Jose tried to swallow, but his throat was dust dry. The curandero took his hands and held his gaze. “You are heavy, my son,” he said. “A burden binds you to the earth. “

Jose fought a wave of despair. “How do I lift this burden?”

“You will know at the proper time, and then you will embrace it, or you will never fly.”

When Jose turned, Jimena had already gone up the path to where the flyers gathered. He stood forgotten as she rushed toward the laughter and shouts of joy. He followed, feet making muddy prints in the ground where her light feet hadn’t left a mark.

The scent of spring blossoms greeted them in a grassy field bordering a winding river. On the far side, stands of acacias formed a wall of soft green and gray. Along the river, people lifted into the air. Some ran with awkward leaps; others merely jumped and caught a breeze. Many laughed, with joy or nerves. A few looked fearful as their feet bounced along the ground, arms flailing.

The experienced ones who had flown before, called to the newcomers. “La Volantes! Be light! Rise and be free of the earth.” One by one they rose, some spinning, others flapping their arms like birds, until they hovered over the treetops. And they danced.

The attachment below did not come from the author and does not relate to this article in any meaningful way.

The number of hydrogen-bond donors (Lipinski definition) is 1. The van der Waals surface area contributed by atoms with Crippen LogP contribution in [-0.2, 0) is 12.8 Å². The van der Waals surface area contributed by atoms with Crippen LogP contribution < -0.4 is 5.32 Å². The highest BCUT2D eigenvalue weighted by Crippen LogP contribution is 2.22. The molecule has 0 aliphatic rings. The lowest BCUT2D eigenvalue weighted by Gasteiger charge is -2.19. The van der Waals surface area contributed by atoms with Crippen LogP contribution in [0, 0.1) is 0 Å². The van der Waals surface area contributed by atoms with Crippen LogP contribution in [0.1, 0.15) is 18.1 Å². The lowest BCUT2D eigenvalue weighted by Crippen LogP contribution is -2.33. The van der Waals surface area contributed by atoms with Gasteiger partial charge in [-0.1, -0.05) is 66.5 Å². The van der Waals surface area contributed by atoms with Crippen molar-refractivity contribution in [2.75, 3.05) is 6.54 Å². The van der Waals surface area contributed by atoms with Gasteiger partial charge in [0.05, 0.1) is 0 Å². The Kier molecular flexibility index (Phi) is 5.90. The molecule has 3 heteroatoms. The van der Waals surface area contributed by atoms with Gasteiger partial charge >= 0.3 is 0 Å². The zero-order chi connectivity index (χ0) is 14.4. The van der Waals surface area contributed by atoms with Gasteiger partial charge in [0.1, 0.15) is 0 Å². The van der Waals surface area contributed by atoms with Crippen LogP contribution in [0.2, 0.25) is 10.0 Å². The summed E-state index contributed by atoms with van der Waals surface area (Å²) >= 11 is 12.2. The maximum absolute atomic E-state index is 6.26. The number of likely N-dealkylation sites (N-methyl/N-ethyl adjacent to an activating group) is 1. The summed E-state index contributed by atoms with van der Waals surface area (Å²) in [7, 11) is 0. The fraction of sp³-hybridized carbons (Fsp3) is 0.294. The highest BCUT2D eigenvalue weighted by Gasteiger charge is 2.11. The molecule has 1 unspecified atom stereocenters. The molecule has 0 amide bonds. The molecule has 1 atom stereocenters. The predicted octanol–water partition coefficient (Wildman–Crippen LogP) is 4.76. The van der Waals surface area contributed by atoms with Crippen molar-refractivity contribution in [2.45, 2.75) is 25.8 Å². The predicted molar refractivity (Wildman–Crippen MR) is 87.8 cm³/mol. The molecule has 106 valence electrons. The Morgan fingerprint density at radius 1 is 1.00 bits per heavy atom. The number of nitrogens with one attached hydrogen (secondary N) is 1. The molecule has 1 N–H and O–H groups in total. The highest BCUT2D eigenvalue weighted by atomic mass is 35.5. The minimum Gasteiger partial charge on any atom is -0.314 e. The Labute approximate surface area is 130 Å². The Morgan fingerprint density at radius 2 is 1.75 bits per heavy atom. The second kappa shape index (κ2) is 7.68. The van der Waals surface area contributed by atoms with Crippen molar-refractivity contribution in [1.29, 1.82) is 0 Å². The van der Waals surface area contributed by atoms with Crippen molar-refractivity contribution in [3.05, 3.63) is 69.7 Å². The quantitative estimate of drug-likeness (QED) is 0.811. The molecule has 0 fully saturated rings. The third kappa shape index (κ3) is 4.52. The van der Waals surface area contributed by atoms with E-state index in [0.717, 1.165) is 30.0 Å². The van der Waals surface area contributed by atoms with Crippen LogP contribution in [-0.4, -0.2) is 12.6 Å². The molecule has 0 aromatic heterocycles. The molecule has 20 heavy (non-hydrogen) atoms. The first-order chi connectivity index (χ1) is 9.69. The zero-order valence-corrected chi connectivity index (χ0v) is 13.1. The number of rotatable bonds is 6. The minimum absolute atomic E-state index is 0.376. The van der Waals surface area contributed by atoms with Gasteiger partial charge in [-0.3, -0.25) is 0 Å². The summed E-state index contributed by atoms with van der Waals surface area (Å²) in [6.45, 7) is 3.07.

Tears ran down Jose’s cheek. Besides him, Jimena clapped her hands. She threaded her arms through the backpack and secured the strap around her waist. She would leave him and fly away.

Jose fought the quiver that rose in his throat. “Jimena, please. Don’t go without me. Wait and let us go together. Please.” He reached for her, but she pushed him away. What else could he say? “I love you, Jimena. Fly with them today, but return to me. Come back.”

Jimena stroked his face. “I am sorry, querido. Don’t you see? If you are not Los Volantes, we cannot be together.” She took both his hands and squeezed them. “Be happy for me. It’s all I’ve ever wanted.”

He blinked back tears. She deserved to be happy. If he loved her, he should embrace her joy. “Fly, Jimena. I’m happy for you. I release you from our promise. Be free.”

She ran toward the flyers, her feet lifting now and then. Jose fought the urge to run after her. He took a step forward and then another. “Jimena, wait!” He could beg her to stay, but she wanted to fly more than she wanted him. “Fly, querida! Find your joy,” he whispered, voice breaking.

Then his feet left the ground and he rose toward the trees.

Jose searched for his love, but Jimena was back on earth. She flapped her arms and jumped, but landed with a thud. As Jose hovered, he spotted the curandero. “Jimena is grounded. Why doesn’t she fly?

The curandero shook his head, eyes sad. “The soul must be light for the body to fly.”

Jose tried to return to wait for his love, but as he rose, his heart filled with joy. He soared higher, his soul as light as his body. He caught a glimpse of Jimena standing on the river bank, as he flew up to the trees and began to dance.

Sandra Skalski is an engineer, wife and Mom who scribbles SF and fantasy stories in her spare time.